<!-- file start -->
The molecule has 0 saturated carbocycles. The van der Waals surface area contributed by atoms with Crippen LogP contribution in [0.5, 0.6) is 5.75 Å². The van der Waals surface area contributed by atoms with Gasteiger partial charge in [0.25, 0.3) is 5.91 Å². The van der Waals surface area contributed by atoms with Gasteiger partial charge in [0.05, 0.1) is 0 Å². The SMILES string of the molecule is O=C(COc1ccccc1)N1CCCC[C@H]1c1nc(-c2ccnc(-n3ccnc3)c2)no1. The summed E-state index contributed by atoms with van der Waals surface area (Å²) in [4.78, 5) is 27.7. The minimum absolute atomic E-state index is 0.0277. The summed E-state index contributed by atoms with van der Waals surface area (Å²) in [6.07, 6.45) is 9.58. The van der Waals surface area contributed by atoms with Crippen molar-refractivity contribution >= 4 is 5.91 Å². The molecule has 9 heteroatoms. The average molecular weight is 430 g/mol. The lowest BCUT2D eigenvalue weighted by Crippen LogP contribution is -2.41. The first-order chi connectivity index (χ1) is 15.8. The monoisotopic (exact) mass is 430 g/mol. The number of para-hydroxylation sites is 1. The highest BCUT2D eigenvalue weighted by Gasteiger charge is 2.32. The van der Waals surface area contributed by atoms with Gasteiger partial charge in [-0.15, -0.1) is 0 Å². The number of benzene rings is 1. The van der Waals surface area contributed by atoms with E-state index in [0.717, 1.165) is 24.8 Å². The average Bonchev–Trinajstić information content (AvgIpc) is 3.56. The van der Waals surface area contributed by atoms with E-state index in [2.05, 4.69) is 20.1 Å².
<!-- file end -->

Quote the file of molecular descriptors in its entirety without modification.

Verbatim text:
The molecule has 0 saturated carbocycles. The van der Waals surface area contributed by atoms with Crippen LogP contribution in [0.5, 0.6) is 5.75 Å². The van der Waals surface area contributed by atoms with Gasteiger partial charge in [0.25, 0.3) is 5.91 Å². The van der Waals surface area contributed by atoms with Gasteiger partial charge in [0.05, 0.1) is 0 Å². The SMILES string of the molecule is O=C(COc1ccccc1)N1CCCC[C@H]1c1nc(-c2ccnc(-n3ccnc3)c2)no1. The summed E-state index contributed by atoms with van der Waals surface area (Å²) in [4.78, 5) is 27.7. The minimum absolute atomic E-state index is 0.0277. The summed E-state index contributed by atoms with van der Waals surface area (Å²) in [6.07, 6.45) is 9.58. The van der Waals surface area contributed by atoms with Crippen molar-refractivity contribution >= 4 is 5.91 Å². The molecule has 9 heteroatoms. The average molecular weight is 430 g/mol. The lowest BCUT2D eigenvalue weighted by Crippen LogP contribution is -2.41. The first-order chi connectivity index (χ1) is 15.8. The monoisotopic (exact) mass is 430 g/mol. The number of para-hydroxylation sites is 1. The highest BCUT2D eigenvalue weighted by Gasteiger charge is 2.32. The van der Waals surface area contributed by atoms with Gasteiger partial charge in [-0.15, -0.1) is 0 Å². The number of benzene rings is 1. The van der Waals surface area contributed by atoms with E-state index in [0.717, 1.165) is 24.8 Å². The average Bonchev–Trinajstić information content (AvgIpc) is 3.56. The van der Waals surface area contributed by atoms with E-state index in [2.05, 4.69) is 20.1 Å².